Hawaii’s Democrat governor wants to slap tourists with a ‘climate impact fee’

Repackaged with disaster at the fore, Hawaii’s governor made another pitch to charge tourists to subsidize his green agenda.

Since Hawaii Gov. Josh Green (D) made the step up from lieutenant governor in 2022, his state’s Democratically-controlled legislature has twice failed to pass initiatives to tack on added fees for tourists in the name of climate. That didn’t stop him from issuing yet another call to action in his January State of the State speech he suggested wasn’t “too much to ask of visitors…”

Now, the measure that would impose a $25 fee on all visitor check-ins, no matter the size of the tourist party, was working its way through a committee in the state legislature.

“This modest fee — far less than the resort fees or other taxes visitors have paid for years — will generate more than $68 million every year from visitors,” claimed Green in his address. “I believe this is not too much to ask of visitors to our islands.”

He reiterated his position at a press conference in early February where he said, “If we don’t do that, it’s going to be very difficult for anyone to come and do large-scale business, like energy companies, people that build condominiums.”

“There’s a lot more to it than just having a stream of dollars to fix things. It’s also about the future economies that we bring,” the governor argued with his state marking six months since wildfires devastated Lahaina killing dozens and displacing even more residents.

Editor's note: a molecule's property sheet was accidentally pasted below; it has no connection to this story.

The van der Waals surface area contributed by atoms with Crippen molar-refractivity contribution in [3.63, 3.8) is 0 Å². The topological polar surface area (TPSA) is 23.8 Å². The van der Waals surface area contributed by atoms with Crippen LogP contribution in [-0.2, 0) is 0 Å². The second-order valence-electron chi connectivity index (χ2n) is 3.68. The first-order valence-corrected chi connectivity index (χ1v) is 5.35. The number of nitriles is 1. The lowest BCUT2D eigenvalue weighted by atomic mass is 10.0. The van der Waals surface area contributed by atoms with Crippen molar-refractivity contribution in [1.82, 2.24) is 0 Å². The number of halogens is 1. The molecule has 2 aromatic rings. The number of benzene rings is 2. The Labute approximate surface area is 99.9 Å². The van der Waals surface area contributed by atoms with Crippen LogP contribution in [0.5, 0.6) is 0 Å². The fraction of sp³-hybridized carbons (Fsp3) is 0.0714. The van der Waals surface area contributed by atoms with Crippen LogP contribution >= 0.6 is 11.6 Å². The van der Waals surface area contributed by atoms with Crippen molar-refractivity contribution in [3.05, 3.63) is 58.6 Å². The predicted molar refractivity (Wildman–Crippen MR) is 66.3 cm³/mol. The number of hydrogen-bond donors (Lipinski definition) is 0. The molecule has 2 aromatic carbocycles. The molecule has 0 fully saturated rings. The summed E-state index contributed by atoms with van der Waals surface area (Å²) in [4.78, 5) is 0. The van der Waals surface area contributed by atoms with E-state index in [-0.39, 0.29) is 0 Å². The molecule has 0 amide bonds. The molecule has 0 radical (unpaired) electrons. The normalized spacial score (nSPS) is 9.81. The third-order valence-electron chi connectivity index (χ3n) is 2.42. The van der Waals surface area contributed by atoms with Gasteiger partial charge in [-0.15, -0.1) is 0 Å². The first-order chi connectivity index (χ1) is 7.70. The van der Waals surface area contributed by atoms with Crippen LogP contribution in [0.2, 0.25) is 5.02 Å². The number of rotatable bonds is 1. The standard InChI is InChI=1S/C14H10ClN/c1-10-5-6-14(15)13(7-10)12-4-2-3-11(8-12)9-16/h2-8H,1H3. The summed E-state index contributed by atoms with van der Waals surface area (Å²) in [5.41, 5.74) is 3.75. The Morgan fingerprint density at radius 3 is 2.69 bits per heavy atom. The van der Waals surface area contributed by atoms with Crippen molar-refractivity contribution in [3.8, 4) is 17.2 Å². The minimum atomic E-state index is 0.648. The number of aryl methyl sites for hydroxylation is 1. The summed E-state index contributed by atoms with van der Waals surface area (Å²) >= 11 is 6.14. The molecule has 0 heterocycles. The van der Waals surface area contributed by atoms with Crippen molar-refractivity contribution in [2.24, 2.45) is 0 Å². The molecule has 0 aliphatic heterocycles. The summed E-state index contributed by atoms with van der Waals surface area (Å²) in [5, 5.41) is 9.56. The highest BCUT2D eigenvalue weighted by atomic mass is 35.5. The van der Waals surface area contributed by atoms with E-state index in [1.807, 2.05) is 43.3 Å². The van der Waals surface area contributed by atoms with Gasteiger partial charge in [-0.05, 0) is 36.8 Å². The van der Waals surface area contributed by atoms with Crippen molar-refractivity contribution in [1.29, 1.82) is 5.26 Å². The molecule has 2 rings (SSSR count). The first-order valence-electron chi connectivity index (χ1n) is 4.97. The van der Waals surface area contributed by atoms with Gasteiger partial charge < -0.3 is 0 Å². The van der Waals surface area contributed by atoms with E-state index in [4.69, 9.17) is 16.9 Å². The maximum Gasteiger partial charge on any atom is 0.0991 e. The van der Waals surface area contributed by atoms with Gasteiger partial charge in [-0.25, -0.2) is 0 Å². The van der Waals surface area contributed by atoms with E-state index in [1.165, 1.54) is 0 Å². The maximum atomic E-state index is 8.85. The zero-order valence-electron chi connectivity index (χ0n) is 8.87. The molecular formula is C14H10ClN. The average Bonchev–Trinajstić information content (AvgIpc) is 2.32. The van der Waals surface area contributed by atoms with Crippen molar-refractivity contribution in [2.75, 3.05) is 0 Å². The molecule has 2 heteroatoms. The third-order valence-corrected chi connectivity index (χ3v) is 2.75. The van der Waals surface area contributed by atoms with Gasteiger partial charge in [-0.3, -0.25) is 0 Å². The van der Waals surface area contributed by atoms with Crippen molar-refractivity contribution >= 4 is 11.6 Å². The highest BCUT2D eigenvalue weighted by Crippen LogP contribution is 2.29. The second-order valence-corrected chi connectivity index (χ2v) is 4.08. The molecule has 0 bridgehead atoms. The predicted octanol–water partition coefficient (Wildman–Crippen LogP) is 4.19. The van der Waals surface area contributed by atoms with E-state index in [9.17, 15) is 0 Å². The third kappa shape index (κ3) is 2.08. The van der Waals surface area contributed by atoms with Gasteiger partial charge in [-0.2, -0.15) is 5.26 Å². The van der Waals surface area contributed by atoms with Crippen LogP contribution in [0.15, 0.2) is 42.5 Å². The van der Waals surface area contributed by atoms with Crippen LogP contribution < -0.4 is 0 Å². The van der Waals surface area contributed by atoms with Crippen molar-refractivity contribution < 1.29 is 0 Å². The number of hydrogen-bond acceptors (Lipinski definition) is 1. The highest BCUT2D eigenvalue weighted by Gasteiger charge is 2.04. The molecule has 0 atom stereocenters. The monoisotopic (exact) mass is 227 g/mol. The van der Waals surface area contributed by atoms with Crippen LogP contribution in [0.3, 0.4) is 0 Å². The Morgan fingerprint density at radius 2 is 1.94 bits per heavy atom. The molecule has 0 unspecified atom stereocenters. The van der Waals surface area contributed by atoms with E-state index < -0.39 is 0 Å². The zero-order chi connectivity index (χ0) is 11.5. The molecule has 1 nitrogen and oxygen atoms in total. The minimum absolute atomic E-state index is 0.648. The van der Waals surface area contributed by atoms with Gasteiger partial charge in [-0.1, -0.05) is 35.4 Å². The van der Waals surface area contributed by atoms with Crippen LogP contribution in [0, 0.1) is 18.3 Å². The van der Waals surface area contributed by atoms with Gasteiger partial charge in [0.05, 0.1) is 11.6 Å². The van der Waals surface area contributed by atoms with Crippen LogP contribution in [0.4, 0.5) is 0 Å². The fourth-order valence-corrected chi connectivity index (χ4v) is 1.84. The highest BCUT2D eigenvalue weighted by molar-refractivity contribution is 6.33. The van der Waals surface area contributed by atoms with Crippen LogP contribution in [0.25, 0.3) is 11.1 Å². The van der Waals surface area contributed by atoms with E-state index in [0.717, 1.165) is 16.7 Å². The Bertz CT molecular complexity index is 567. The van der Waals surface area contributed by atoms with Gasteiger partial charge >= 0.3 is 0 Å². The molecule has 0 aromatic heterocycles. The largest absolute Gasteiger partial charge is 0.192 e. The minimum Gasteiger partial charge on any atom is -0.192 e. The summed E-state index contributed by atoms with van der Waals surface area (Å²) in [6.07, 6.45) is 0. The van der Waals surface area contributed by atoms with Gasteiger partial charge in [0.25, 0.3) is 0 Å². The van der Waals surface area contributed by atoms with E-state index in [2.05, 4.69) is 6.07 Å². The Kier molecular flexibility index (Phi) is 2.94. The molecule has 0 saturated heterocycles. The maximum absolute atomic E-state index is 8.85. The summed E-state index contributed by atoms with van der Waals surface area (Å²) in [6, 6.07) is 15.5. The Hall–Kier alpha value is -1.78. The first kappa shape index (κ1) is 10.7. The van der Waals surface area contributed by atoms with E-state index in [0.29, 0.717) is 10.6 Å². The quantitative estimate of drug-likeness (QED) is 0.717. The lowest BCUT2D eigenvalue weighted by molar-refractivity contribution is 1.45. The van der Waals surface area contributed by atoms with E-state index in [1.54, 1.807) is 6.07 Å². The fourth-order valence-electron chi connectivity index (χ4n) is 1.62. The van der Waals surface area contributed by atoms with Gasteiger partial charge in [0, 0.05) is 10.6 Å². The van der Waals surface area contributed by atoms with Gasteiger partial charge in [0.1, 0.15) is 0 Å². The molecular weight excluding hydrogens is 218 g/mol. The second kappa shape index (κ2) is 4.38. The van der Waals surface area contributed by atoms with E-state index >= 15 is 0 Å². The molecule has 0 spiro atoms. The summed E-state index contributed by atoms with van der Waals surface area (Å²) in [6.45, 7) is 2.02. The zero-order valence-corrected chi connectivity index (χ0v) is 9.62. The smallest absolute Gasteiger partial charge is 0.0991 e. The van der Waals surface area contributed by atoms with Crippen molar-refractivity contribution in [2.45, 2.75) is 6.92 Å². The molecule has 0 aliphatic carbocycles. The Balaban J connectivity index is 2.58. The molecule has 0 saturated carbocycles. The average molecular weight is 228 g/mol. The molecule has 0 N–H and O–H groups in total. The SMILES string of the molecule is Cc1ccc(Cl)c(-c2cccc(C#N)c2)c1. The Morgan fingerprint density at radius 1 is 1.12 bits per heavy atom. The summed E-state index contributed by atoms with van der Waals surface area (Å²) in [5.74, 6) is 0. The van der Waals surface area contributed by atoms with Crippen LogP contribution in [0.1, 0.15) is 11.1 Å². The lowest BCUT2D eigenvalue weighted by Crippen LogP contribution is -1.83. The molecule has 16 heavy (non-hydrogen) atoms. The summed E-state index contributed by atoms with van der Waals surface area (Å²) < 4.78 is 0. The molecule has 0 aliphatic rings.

According to the legislation, the additional $25 tax would be put toward a “Climate health and environmental action special fund,” with a wide range of purposes including wildfire and flood prevention, coral reef protection, “Perpetuation of indigenous Hawaiian land, water, ocean, and cultural site stewardship practices” and the vague, “Preparation of climate crisis prevention and response strategies and plans,” among other purposes.

“It’s a very small price to pay to preserve paradise,” Green told the Wall Street Journal having previously pushed for a fee between $40 and $50.

If the $25 flat fee proved unsavory, the Honolulu Civil Beat reported that the governor was also open to adding a “percentage increase to the state’s existing Transient Accommodations Tax (TAT), which is currently 10.25%.”

The outlet, which made note of the repeated failures to impose a new fee, also reported on the Hawaii Lodging and Tourism Associations’s opposition to an increase on TAT, “saying it’s already been raised as high as visitors are willing to pay.”

“I don’t have any concerns that it will discourage travelers to Hawaii,” contended Green. “In fact, I think it will increase people’s interest because they’ll see that we are committed to protecting this beautiful place.”

With a population of around 1.5 million, Hawaii was said to receive roughly 9.5 million visitors annually and, according to the Daily Mail, it wasn’t alone in adopting a climate fee. In 2019, New Zealand imposed a $21 fee on international tourists and this year Greece aimed to replace their hotel tax with a new “climate crisis resilience fee.”

Kevin Haggerty


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